Dear Susan,

Our son sleeps a lot. He is 16 and sometimes doesn’t wake up until 1pm on the weekends. Even on school mornings he is grouchy and difficult to wake up. I heard that people who are depressed sleep too much too, so this is a worry. He says that he is not depressed, but I am not so sure. Isn’t what I heard true?

R. London


Dear R.,

Yes and no. People suffering from depression may experience changes in sleeping patterns, which can include sleeping too much or too little, difficulty falling asleep or waking early. But sleeping long hours does not necessarily indicate depression, especially in a teenager.

Until recently, many parents considered their teen’s desire to sleep in as a sign of laziness, or a sign that they were staying up too late at night. However, recent research has proven otherwise.

Studies are now showing that many teens are in a state of nearly constant sleep deprivation. While the average teen sleeps just over 7 hours a night, healthy teenagers actually need about nine or ten hours of sleep per night. It seems logical to parents that the reasonable solution would be to force your teenager to go to bed earlier; however, nature plays a cruel trick on teens. At the same time in their lives that they require more sleep, research is also proving that a teenager’s circadian or biological clock pushes them to stay awake later and later at night (this changes in their 20’s). It also explains why when you are ready to fall asleep on your feet, they want to start chatting with friends or begin their homework!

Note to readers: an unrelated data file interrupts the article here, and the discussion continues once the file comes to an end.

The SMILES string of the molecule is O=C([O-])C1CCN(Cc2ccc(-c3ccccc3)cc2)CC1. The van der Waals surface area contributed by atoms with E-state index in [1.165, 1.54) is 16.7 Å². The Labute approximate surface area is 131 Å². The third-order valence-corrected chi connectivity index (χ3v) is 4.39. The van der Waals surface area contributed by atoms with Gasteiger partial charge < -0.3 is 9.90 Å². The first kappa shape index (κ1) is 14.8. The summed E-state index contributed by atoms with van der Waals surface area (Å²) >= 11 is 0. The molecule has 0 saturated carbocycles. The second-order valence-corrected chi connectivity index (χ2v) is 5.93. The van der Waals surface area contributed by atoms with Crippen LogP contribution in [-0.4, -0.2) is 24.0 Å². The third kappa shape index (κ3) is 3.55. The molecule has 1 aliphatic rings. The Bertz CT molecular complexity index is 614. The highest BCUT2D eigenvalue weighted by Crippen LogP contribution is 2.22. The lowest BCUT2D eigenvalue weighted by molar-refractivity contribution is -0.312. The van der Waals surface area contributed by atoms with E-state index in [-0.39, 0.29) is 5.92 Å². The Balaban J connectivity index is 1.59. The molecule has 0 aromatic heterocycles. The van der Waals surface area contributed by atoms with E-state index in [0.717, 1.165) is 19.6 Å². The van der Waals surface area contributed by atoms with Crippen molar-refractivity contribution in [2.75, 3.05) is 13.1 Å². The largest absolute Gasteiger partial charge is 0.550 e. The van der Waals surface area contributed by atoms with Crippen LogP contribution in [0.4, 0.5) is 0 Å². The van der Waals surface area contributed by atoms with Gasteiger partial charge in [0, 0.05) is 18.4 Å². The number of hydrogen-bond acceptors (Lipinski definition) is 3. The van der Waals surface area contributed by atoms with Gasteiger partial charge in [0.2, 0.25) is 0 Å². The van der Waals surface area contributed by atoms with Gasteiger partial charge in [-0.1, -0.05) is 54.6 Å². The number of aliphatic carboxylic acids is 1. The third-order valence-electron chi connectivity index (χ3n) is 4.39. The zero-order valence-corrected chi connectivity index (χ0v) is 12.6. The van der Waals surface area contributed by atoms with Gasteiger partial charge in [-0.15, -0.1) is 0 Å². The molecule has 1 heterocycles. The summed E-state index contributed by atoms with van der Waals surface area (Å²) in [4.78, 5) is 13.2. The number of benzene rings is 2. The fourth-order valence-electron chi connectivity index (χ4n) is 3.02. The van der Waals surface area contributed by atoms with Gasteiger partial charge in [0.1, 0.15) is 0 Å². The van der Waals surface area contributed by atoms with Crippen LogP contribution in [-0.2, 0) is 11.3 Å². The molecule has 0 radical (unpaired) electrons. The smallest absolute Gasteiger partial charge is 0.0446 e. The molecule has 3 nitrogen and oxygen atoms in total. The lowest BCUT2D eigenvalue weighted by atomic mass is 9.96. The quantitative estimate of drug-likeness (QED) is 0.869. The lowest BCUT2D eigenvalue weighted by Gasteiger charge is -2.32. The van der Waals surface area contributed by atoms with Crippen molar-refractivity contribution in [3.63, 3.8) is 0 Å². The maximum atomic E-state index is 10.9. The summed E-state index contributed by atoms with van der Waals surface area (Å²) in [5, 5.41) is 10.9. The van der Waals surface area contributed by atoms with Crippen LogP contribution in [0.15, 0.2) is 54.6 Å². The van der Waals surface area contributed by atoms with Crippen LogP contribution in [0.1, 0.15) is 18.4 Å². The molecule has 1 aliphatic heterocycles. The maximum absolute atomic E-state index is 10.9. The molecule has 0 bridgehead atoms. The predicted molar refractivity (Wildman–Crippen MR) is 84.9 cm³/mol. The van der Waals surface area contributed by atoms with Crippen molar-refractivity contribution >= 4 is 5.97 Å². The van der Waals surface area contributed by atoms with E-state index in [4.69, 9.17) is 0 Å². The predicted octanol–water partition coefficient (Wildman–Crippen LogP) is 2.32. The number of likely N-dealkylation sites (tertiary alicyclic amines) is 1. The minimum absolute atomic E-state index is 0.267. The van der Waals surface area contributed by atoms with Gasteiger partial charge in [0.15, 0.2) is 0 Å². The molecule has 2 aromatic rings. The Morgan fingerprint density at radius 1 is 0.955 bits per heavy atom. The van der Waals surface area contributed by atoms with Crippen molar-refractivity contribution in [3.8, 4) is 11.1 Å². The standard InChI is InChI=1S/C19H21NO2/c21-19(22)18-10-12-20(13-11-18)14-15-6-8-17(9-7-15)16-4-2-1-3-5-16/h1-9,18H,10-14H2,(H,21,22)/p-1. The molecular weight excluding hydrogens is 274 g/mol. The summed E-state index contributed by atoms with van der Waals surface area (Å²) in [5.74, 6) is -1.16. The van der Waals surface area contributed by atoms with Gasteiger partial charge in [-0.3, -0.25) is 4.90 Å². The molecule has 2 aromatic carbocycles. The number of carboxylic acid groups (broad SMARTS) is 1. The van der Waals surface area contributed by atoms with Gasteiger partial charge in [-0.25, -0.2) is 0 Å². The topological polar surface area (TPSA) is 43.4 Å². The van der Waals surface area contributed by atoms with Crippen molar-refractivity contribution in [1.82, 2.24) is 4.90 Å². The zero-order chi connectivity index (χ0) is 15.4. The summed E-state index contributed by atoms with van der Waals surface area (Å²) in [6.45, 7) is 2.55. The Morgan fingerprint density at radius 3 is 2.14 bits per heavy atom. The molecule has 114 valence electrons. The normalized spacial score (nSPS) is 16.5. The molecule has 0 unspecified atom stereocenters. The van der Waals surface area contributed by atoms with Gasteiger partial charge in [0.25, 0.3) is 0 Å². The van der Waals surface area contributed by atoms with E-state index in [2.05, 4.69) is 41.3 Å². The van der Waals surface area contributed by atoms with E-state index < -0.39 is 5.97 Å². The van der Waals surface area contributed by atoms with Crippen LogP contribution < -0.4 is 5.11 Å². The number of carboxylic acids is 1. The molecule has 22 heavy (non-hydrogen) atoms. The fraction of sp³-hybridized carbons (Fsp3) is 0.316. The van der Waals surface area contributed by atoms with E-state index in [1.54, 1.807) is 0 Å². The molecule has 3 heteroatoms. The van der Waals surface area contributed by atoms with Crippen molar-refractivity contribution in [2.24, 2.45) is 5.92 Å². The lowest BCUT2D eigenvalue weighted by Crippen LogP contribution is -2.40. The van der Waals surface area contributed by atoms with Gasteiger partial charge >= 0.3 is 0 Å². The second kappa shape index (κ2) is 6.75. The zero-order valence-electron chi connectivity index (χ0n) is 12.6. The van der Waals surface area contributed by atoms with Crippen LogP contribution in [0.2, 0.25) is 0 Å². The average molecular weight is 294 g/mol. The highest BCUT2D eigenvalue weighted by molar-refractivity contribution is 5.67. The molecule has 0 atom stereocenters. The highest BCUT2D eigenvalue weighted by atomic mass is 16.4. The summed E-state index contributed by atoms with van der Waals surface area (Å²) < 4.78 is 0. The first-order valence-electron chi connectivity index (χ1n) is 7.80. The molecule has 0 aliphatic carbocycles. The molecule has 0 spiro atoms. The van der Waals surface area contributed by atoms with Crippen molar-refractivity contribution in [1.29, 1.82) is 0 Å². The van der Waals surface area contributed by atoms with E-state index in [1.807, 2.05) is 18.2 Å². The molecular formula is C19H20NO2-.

In light of the fact that sleep deprivation can have serious health and learning consequences, there are schools in the States that are experimenting with later school start times.

So what can you do to help?

First, understand that your son’s sleeping may not excessive and that he is probably not being intentionally problematic in the morning.
Encourage him to take a short early afternoon nap (after school perhaps) to help give them the energy to do homework or pursue an activity.
Cut out caffeine (sodas, iced tea, chocolate) from mid-afternoon on.
Encourage your son to manage his time, so that late night is reserved for quiet activities, such as reading a book or wrapping up his homework. Use the early evening hours for phone and Internet chatting or stimulating movies/television.
In the morning, pull open the curtains and let the sun shine in or encourage him to get outside into the sunshine right away. This will help his circadian clock realize it’s morning, and time to shift into awake mode.
In light of this research and although you do not mention anything in your letter which alerts me to your son being depressed, it would be prudent to schedule an appointment with your family physician, just to rule out any other reason for your son’s sleepiness.